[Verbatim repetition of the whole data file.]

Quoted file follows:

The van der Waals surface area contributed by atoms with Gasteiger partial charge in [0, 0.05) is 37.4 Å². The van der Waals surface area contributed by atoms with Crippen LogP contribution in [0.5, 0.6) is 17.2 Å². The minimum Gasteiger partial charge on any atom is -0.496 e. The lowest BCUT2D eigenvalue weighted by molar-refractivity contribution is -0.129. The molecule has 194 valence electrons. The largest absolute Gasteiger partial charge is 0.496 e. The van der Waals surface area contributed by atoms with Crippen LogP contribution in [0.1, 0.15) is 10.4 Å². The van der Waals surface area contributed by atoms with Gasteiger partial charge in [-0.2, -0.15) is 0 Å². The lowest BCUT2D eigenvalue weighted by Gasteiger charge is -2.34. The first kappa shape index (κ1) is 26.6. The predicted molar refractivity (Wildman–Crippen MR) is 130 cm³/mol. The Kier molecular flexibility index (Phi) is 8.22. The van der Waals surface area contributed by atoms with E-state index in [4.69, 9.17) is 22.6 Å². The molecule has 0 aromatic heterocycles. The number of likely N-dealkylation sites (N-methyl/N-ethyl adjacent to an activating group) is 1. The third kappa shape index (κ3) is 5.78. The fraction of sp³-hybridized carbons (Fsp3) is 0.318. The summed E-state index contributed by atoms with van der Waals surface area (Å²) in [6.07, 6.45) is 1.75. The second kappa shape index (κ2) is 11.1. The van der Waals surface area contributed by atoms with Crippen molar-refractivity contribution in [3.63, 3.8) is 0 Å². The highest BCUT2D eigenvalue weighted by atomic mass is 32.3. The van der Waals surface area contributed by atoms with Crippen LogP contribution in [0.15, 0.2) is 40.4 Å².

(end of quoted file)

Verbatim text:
The van der Waals surface area contributed by atoms with Gasteiger partial charge in [0, 0.05) is 37.4 Å². The van der Waals surface area contributed by atoms with Crippen LogP contribution in [0.5, 0.6) is 17.2 Å². The minimum Gasteiger partial charge on any atom is -0.496 e. The lowest BCUT2D eigenvalue weighted by molar-refractivity contribution is -0.129. The molecule has 194 valence electrons. The largest absolute Gasteiger partial charge is 0.496 e. The van der Waals surface area contributed by atoms with Crippen LogP contribution in [0.1, 0.15) is 10.4 Å². The van der Waals surface area contributed by atoms with Gasteiger partial charge in [-0.2, -0.15) is 0 Å². The lowest BCUT2D eigenvalue weighted by Gasteiger charge is -2.34. The first kappa shape index (κ1) is 26.6. The predicted molar refractivity (Wildman–Crippen MR) is 130 cm³/mol. The Kier molecular flexibility index (Phi) is 8.22. The van der Waals surface area contributed by atoms with E-state index in [4.69, 9.17) is 22.6 Å². The molecule has 0 aromatic heterocycles. The number of likely N-dealkylation sites (N-methyl/N-ethyl adjacent to an activating group) is 1. The third kappa shape index (κ3) is 5.78. The fraction of sp³-hybridized carbons (Fsp3) is 0.318. The summed E-state index contributed by atoms with van der Waals surface area (Å²) in [6.07, 6.45) is 1.75. The second kappa shape index (κ2) is 11.1. The van der Waals surface area contributed by atoms with Crippen molar-refractivity contribution in [3.63, 3.8) is 0 Å². The highest BCUT2D eigenvalue weighted by atomic mass is 32.3. The van der Waals surface area contributed by atoms with Crippen LogP contribution in [0.15, 0.2) is 40.4 Å².